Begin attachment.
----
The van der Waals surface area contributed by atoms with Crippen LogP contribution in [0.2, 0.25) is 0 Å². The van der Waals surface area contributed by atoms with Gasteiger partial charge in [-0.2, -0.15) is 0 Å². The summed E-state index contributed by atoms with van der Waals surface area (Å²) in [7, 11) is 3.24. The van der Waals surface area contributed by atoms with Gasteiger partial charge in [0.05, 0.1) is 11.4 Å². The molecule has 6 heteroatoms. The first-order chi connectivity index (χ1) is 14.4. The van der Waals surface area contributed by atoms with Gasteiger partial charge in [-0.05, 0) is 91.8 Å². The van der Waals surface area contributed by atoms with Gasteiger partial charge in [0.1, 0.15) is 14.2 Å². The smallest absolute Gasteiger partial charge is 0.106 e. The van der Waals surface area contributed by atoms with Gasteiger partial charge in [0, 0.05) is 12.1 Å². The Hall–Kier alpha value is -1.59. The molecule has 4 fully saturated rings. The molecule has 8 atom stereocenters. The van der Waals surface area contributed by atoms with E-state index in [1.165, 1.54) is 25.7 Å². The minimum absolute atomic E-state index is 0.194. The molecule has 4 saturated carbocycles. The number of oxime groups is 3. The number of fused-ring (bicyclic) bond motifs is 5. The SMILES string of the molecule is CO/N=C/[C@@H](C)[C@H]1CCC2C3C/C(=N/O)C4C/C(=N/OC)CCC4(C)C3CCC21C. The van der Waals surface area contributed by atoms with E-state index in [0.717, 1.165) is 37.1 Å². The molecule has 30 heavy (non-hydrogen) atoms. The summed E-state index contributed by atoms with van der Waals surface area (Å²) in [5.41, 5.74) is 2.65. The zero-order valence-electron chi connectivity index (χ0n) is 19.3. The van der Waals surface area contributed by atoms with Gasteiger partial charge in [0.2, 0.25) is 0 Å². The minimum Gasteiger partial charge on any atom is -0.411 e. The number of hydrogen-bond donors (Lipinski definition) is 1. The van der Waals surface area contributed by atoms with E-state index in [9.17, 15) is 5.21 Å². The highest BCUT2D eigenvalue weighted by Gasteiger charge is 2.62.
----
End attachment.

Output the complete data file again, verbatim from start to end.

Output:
The van der Waals surface area contributed by atoms with Crippen LogP contribution in [0.2, 0.25) is 0 Å². The van der Waals surface area contributed by atoms with Gasteiger partial charge in [-0.2, -0.15) is 0 Å². The summed E-state index contributed by atoms with van der Waals surface area (Å²) in [7, 11) is 3.24. The van der Waals surface area contributed by atoms with Gasteiger partial charge in [0.05, 0.1) is 11.4 Å². The molecule has 6 heteroatoms. The first-order chi connectivity index (χ1) is 14.4. The van der Waals surface area contributed by atoms with Gasteiger partial charge in [-0.05, 0) is 91.8 Å². The van der Waals surface area contributed by atoms with Gasteiger partial charge in [0.1, 0.15) is 14.2 Å². The smallest absolute Gasteiger partial charge is 0.106 e. The van der Waals surface area contributed by atoms with Gasteiger partial charge in [0, 0.05) is 12.1 Å². The Hall–Kier alpha value is -1.59. The molecule has 4 fully saturated rings. The molecule has 8 atom stereocenters. The van der Waals surface area contributed by atoms with E-state index in [1.165, 1.54) is 25.7 Å². The minimum absolute atomic E-state index is 0.194. The molecule has 4 saturated carbocycles. The number of oxime groups is 3. The number of fused-ring (bicyclic) bond motifs is 5. The SMILES string of the molecule is CO/N=C/[C@@H](C)[C@H]1CCC2C3C/C(=N/O)C4C/C(=N/OC)CCC4(C)C3CCC21C. The van der Waals surface area contributed by atoms with E-state index in [0.717, 1.165) is 37.1 Å². The molecule has 30 heavy (non-hydrogen) atoms. The summed E-state index contributed by atoms with van der Waals surface area (Å²) in [5.41, 5.74) is 2.65. The zero-order valence-electron chi connectivity index (χ0n) is 19.3. The van der Waals surface area contributed by atoms with Gasteiger partial charge in [0.2, 0.25) is 0 Å². The minimum Gasteiger partial charge on any atom is -0.411 e. The number of hydrogen-bond donors (Lipinski definition) is 1. The van der Waals surface area contributed by atoms with E-state index in [9.17, 15) is 5.21 Å². The highest BCUT2D eigenvalue weighted by Gasteiger charge is 2.62.